Life after DFID and some reflections on working in the UN system

Life after DFID and some reflections on working in the UN system

I left DFID in October 2013, to work as the UN Resident Coordinator (RC) and UNDP Resident Representative (RR) in Papua New Guinea (PNG). I moved to the same role in Timor L’Este in 2018 .

I am proud of many things we did in these countries including my role in leading the development of new multiyear country cooperation frameworks in PNG (2018-22) and Timor-Leste (2021-2025); the UN’s work to support the Bougainville Peace Agreement in PNG, work to support national and local election processes as well as Parliaments; supporting public engagement on the SDGs (see: https://www.youtube.com/watch?v=CY30e-mnY0c  and https://socialcops.com/case-studies/undp-pngtracking-business-contribution-sdgs/.); and most recently on COVID-19 prevention and response, see: https:// un.org.tl/en/).

Timor-Leste is a young nation: it regained independence from Indonesia after a UN led referendum in 2000 and 64 per cent of the population is under 25 years. It has limited oil and gas reserves and is seeking to diversify its economy. Most of its population depends on subsistence agriculture or public sector employment. It is seeking to improve the quality of services (education, health, water and sanitation) and generate more employment for youth. Like many small island economies, Timor-Leste is prone to natural disasters and faces major challenges from climate change. But it’s a country where people are keen to learn and improve. And the UN’s work can make a real difference to peoples’ lives.

It was a long road into the UN. In 2011, I applied through a competitive process for UK civil servants interested to serve as UN Resident Coordinators. My nomination was supported by DFID and the FCO. In 2012 I was invited to a two-day assessment centre with candidates from the UN system and elsewhere. By November 2012, I was given a ‘ticket’ to take on a RC/RR post. Then came selection for a specific post by the UN system. Finally, the nomination by the UN had to be accepted by the government of the proposed country.

In October 2013, DFID agreed to treat my RC/RR posting as ‘Exceptional Leave without pay with a right to return to the UK Civil Service’ for a period of four years (which I gave up at the end of 2017). Despite my preparations, my start in the UN system in Papua New Guinea was a bit of a shock. Firstly, having got used to DFID systems, procedures and rules (finance, human resources, IT, management etc..), it was hard to adjust to much less reliable ones. In DFID, wehad dedicated IT including video-conferencing and we could connect easily with teams virtually anywhere in the world. At the UN in PNG, we relied on Skype and had much less reliable IT.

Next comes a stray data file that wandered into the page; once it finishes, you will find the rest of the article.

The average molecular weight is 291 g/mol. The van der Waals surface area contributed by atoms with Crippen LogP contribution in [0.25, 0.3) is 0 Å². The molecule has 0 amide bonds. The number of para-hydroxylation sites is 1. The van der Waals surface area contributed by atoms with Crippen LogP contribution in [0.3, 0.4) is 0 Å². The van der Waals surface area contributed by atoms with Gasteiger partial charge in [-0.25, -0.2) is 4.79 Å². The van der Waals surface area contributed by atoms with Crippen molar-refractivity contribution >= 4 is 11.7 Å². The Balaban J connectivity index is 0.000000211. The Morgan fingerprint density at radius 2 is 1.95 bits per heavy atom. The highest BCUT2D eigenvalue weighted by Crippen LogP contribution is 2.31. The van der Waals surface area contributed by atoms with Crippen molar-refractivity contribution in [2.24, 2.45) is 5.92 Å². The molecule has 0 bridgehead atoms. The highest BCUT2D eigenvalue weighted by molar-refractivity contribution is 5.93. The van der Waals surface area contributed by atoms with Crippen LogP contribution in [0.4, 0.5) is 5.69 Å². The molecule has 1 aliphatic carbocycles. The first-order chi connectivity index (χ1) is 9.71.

Secondly, while the UN has many exceptional and experienced staff, the overall level of professionalism, capacity and commitment of staff is more variable than in the UK Civil Service. A large proportion of UN staff (national and international) are on 1 or 2-year contracts , come from many different ethnic, cultural and linguistic backgrounds, and different UN agencies have different systems and procedures. This means that managers need to be more flexible and adaptable – to work harder to get to know your team(s). This can at times be a struggle. See: https:// www.daghammarskjold.se/publication/on-leadership-theart-of-creating-public-value-in-the-united-nations/).

A third learning point for me is that senior UN staff’s knowledge and experience of promoting human rights; gender equality and inclusion, as well as the Sustainable Development Goals, are generally higher and more consistent than in most bilateral development agencies. This has been further enhanced after the implementation of the Secretary General’s UN Reforms in 2018 (See: https://reform.un.org/.)

Finally, on the relationship with Government representatives. My experience in PNG and in Timor-Leste is that while governments know the UN is rarely able to provide large amounts of funding to support national programmes (unlike many bilaterals and the World Bank), the UN is often a more ‘trusted partner’ seen as willing to support national aspirations and priorities. Much depends on the individuals leading the work at country level – but Ministers and senior officials are often willing to share their thoughts more candidly with the UN than with bilateral partners.

I am aware that much of what I have achieved with the UN over the past 7 years is attributable to experience gained at DFID. I am grateful to have worked at DFID and as part of the UK Civil Service.


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